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  • Print publication year: 2020
  • Online publication date: March 2021

3 - Economic Topography



Chapter 2 demonstrated that variation in rent levels between parishes was one characteristic of the Cambridge property market. This chapter examines the economic topography of late 13th-century Cambridge and considers the features that may have contributed to that variation. It analyses both the occupational structure and the parochial structure of the town, and relates the two. It presents a statistical profile of occupations and parishes, based on the information in the Hundred Rolls. It examines locational specialization in both trades and professions. It distinguishes between parishes that specialized mainly in trade and those that were mainly professional. It compares the Cambridge evidence with that for other towns and identifies similarities and differences.

The second part of the chapter provides profiles of every parish in the town (Figure 3.1). This is the first comprehensive set of parish profiles ever published for the town because it is the only one that is based on a complete set of the Cambridge Hundred Rolls. In particular, it conveys important new information about the parishes to the south and east of the town. The evidence on parishes revealed in the Hundred Rolls is compared with the relative wealth of the town's parishes as revealed in the valuations of the income of the English Church produced during the 13th century.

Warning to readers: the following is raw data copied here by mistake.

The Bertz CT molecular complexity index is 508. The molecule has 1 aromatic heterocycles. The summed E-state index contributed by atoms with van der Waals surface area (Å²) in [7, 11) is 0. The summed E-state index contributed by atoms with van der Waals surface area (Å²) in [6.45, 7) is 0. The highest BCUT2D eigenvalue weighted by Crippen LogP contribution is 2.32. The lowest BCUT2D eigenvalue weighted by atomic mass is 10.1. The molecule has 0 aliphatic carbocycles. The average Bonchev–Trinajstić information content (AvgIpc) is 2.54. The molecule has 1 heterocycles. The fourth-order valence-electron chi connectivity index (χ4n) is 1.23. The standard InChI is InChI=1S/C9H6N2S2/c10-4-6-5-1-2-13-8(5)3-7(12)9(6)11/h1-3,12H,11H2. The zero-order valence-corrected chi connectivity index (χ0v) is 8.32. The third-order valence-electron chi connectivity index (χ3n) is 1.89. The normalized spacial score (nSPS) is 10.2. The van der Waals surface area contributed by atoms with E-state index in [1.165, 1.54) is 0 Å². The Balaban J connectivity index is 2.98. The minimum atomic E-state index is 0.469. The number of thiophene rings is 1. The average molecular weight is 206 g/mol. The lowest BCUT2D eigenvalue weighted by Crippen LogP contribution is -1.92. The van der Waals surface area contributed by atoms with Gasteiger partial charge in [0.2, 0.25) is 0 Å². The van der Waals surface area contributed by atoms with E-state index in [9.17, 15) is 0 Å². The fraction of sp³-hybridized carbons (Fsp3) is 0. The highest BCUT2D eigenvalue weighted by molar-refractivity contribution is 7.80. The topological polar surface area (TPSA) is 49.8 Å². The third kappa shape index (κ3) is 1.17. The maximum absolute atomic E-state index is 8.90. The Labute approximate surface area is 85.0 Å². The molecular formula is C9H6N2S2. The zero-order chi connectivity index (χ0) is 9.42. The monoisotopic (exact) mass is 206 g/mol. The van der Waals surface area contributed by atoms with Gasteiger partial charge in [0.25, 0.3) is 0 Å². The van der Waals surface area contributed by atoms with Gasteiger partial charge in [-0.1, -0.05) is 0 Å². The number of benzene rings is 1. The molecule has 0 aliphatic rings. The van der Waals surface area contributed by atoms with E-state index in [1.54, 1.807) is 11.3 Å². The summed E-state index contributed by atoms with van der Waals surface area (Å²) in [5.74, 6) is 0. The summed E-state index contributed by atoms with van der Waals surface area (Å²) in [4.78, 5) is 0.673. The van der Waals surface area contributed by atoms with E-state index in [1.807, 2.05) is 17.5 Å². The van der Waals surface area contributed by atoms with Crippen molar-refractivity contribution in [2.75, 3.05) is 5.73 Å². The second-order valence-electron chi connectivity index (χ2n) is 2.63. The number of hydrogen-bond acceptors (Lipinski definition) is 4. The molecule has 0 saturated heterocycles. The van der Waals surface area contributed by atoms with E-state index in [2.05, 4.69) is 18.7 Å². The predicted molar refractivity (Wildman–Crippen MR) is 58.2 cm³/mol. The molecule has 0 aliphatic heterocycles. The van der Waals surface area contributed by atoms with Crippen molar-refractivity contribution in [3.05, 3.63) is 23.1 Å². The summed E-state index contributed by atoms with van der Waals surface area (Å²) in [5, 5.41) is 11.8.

Overall, the chapter affords insights into occupational diversity and geographical clustering of occupations, and the extent to which particular parishes specialized in particular trades and professions. It considers some of the factors that may explain the specific patterns of specialization found in Cambridge.

The diversity of occupations

The Commercial Revolution of the 13th century generated a remarkable increase in the variety of occupations within the English economy, which led to successful specialization for some and to increased casualization of work for others. Medieval towns with the greatest range of skills and specialities in this period were those where opportunities coexisted for serving large households, supplying the surrounding region and servicing overseas trade. In the case of Cambridge, Barnwell Priory and the nascent university generated demand; the town was a natural market centre for its surrounding region and the riverside trade with its coastal links provided opportunities for overseas trade.

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